I am concerned that in recent years, as Ireland has become a land of net immigration, we have experienced racist incidents and racially-motivated abuse. My Government is determined to tackle these incidents and ensure that in Ireland no one will be victimised or abused on account of their race or ethnic origin.
In recent years, we have enacted comprehensive legislation against discrimination and incitement to hatred on racial grounds. A National Consultative Committee on Racism and Interculturalism has been established by the Government to provide advice and to tackle racism and promote interculturalism.
Ireland is committed to building on the work that has already been done. This commitment is demonstrated by our ongoing development of a National Action Plan Against Racism. Following on from the outcome to the World Conference Against Racism, the National Action Plan is an opportunity to build upon and enhance existing policies and strategies for combatting racism in Ireland and to identify new priorities, aspirations and areas of work.
Ireland is committed to ensuring that the Office of the High Commissioner for Human Rights is adequately resourced to fulfill its tasks. In 2002 Ireland provided €2.2m, making us the 7th largest donor to the Office. We are committed to maintaining this high level of support for the Office and in 2003 we will contribute €2.5m.
At the same time, we regard as unacceptably low the level of financing which the Office receives from the regular UN budget. All states should support an increased allocation of funding to the Office, in particular by instructing their representatives on the Fifth Committee to work actively towards that end.
A world of gross inequality, of massive economic and social deprivation in some regions, of competition to secure the bare necessities of life, will not be a world in which the maintenance of the rule of law and the fostering of democratic values will be enhanced.
The World Conference on Human Rights stated that “the right to development is an inalienable human right and an integral part of fundamental human freedoms”. Sustainable development focussed on poverty eradication is the most powerful instrument which the international community has to address the long-term root causes of conflict and to promote peace.
The international community must give priority to advancing the economic and social progress of those in the developing world, to enable all people to enjoy their fundamental rights and freedoms in security. Without the basic necessities of life there can be no security.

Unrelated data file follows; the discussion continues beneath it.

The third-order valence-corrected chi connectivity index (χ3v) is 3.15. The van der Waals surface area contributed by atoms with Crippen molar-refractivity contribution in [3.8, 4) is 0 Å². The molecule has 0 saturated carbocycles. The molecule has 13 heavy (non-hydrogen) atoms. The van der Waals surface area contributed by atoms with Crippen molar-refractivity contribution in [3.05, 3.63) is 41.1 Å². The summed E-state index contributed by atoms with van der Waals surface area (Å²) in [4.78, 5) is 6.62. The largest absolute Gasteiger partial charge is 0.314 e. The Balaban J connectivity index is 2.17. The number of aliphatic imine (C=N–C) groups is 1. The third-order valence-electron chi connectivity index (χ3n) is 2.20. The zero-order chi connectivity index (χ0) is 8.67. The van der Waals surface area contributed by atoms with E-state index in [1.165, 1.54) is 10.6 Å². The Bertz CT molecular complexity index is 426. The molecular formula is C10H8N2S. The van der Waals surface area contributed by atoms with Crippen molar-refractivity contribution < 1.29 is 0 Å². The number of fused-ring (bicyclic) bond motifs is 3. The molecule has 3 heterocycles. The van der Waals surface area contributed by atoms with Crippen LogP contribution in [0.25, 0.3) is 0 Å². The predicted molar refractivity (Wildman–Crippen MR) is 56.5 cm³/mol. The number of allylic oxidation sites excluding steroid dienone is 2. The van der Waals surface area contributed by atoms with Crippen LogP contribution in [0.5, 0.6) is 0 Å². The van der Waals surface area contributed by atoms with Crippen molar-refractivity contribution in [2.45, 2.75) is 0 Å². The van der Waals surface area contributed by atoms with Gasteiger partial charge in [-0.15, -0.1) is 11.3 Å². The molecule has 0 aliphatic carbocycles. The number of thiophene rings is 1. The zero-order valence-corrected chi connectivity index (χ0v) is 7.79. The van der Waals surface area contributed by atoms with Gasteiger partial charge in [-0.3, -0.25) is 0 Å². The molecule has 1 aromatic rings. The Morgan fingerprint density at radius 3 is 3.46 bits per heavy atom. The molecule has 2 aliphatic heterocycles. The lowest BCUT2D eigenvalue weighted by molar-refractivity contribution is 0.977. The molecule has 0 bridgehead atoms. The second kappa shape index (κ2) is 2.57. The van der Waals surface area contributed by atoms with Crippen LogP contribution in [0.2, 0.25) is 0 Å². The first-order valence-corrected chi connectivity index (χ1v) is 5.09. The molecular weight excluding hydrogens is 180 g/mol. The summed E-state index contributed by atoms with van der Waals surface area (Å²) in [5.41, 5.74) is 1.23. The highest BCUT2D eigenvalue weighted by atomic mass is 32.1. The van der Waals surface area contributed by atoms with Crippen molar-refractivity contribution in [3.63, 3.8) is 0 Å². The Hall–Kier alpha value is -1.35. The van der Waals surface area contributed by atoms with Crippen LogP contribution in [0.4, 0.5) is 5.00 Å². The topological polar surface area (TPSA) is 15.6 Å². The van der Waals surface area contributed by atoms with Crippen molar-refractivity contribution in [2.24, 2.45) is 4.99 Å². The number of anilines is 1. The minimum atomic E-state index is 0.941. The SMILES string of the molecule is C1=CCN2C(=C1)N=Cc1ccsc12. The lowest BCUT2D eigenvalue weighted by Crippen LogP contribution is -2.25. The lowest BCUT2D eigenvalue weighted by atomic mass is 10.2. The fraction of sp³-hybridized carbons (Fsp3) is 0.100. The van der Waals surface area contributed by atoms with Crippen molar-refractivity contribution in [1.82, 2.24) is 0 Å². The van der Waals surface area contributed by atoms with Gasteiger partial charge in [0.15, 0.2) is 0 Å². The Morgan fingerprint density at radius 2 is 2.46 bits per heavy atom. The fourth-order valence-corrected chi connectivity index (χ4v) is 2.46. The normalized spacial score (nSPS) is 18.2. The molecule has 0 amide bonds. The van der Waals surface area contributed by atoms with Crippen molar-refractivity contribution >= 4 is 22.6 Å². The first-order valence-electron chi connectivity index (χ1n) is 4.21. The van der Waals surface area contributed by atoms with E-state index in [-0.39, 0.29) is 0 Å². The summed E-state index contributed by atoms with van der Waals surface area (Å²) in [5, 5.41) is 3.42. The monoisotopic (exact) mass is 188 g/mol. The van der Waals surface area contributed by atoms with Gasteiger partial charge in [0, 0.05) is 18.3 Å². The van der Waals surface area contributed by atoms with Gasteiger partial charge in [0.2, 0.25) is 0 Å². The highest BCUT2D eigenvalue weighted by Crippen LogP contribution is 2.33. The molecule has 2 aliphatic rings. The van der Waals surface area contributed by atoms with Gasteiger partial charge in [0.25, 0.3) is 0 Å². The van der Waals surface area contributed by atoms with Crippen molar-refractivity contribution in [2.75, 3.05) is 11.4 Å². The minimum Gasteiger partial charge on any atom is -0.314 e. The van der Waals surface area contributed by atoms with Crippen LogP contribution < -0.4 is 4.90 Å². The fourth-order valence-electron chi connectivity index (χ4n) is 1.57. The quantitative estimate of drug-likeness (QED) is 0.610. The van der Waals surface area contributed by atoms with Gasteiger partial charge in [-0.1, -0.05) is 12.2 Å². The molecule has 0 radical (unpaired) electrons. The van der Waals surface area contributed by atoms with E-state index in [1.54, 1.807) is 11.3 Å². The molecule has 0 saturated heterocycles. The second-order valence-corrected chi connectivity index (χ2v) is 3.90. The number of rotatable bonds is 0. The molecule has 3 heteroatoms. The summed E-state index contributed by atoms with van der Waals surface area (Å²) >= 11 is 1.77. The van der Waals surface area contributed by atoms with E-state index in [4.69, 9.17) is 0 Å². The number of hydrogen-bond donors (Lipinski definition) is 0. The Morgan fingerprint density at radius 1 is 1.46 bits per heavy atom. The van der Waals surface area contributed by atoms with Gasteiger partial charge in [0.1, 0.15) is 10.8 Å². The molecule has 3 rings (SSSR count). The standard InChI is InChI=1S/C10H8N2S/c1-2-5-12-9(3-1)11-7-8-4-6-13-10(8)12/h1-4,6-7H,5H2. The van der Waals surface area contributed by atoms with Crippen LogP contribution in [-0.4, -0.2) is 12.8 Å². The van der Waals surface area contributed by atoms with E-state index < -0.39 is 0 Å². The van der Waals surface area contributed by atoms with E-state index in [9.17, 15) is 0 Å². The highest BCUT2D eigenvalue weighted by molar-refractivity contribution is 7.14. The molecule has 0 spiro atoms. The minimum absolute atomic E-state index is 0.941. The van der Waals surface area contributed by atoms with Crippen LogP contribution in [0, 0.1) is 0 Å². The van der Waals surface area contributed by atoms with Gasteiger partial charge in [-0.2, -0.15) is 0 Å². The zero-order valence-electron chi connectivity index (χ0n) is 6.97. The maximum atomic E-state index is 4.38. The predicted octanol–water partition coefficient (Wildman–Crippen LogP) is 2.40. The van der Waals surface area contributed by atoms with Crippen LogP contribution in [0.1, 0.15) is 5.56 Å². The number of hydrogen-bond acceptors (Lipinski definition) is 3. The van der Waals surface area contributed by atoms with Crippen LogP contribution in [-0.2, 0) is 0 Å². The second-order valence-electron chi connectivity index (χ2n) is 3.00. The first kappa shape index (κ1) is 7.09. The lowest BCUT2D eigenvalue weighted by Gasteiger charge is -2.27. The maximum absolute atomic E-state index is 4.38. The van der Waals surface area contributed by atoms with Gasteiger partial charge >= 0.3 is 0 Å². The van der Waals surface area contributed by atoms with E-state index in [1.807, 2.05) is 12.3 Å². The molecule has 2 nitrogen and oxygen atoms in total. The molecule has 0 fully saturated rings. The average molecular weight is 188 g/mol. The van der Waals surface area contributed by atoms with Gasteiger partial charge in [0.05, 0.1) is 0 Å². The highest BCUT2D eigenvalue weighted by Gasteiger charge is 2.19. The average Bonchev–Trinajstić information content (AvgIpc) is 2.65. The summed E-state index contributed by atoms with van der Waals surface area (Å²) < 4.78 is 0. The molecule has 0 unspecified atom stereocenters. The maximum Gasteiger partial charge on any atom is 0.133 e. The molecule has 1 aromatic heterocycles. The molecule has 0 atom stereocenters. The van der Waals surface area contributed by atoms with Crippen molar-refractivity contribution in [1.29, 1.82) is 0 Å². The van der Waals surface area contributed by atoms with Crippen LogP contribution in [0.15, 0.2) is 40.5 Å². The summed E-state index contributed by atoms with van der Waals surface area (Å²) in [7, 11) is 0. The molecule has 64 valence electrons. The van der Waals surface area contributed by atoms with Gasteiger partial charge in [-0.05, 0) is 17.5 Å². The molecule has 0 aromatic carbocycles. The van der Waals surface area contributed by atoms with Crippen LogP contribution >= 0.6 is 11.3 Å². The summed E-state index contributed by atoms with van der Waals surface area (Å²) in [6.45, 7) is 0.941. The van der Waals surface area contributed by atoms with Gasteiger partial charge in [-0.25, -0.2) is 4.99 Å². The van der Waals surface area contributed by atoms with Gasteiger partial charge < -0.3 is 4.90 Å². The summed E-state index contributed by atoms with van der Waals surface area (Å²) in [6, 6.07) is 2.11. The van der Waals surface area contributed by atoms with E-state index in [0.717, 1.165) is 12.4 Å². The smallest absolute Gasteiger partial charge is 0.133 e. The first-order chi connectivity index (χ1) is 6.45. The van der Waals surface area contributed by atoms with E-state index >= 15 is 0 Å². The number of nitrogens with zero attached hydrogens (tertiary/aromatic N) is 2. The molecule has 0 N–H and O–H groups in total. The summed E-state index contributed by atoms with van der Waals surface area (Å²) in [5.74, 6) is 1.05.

Ireland has in practical terms re-affirmed the importance it attaches to the right to development by the steady expansion of its overseas development aid programme in recent years. We have made a commitment to meet the UN target of spending 0.7% of GNP on Overseas Development Assistance by 2007.
Turning to Northern Ireland, you will be aware that the Irish Government, along with the British Government and the pro-Good Friday Agreement parties in Northern Ireland, have been working together for some time to achieve the full implementation of all aspects of the Agreement. This work, which has been intensified in recent weeks, is focussed on the need to restore the necessary trust and confidence on all sides to allow the Northern Ireland Assembly and Executive to be restored in the very near future.
In our current discussions, we have included outstanding issues related to the Agreement's provisions concerning human rights and equality. These are at the heart of the Agreement reached in 1998 and of the new dispensation which it offered to the people of Northern Ireland. Now, after the creation and operation for a number of years of the new Human Rights Commissions in both parts of the island, we are even more convinced of the centrality of the rights agenda for the new beginning we are seeking to achieve in Northern Ireland. The Irish Government is committed to ensuring the continuing development and entrenchment of the human rights provisions of the Agreement.
In particular, I would like to take this opportunity to welcome the work of the joint committee of the two Human Rights Commissions, North and South, and look forward to their consideration, as mandated under the Good Friday Agreement, of a Charter reflecting and endorsing agreed measures for the protections of the fundamental rights of everyone living on the island of Ireland.
The next weeks will be crucial in our efforts to secure the restoration of inclusive government in Northern Ireland, and all sides will be required to commit themselves to restoring the mutual trust which is so necessary to ensuring the full implementation of the Agreement. The two Governments will continue to devote themselves to this task, and with the support of the international community, will work with the political parties to ensure that the people of Northern Ireland, when they go to the polls on 29 May, will have before them the encouraging prospect of restored political institutions and of stable, inclusive and just government going forward into the future.
This session of the Commission takes place under exceptional circumstances. While we face various difficulties, we also have grounds for hope. The inauguration of the International Criminal Court is a clear signal of the determination of the international community to bring to justice those who perpetrate genocide, crimes against humanity and war crimes. The perpetrators of human rights violations must be held to account and their impunity ended. The International Criminal Court will play a vital role in this respect.
This is a moment of trial for the world; a moment of challenge for the United Nations system. We must redouble our efforts to achieve a better and safer world for all our people. At this Commission on Human Rights, and at other United Nations fora, we must seek to build a world based on the recognition of the inherent dignity and of the equal enjoyment of human rights by all members of the human family as the foundation of freedom, justice and peace.
Thank you, Madam ChairpersonTop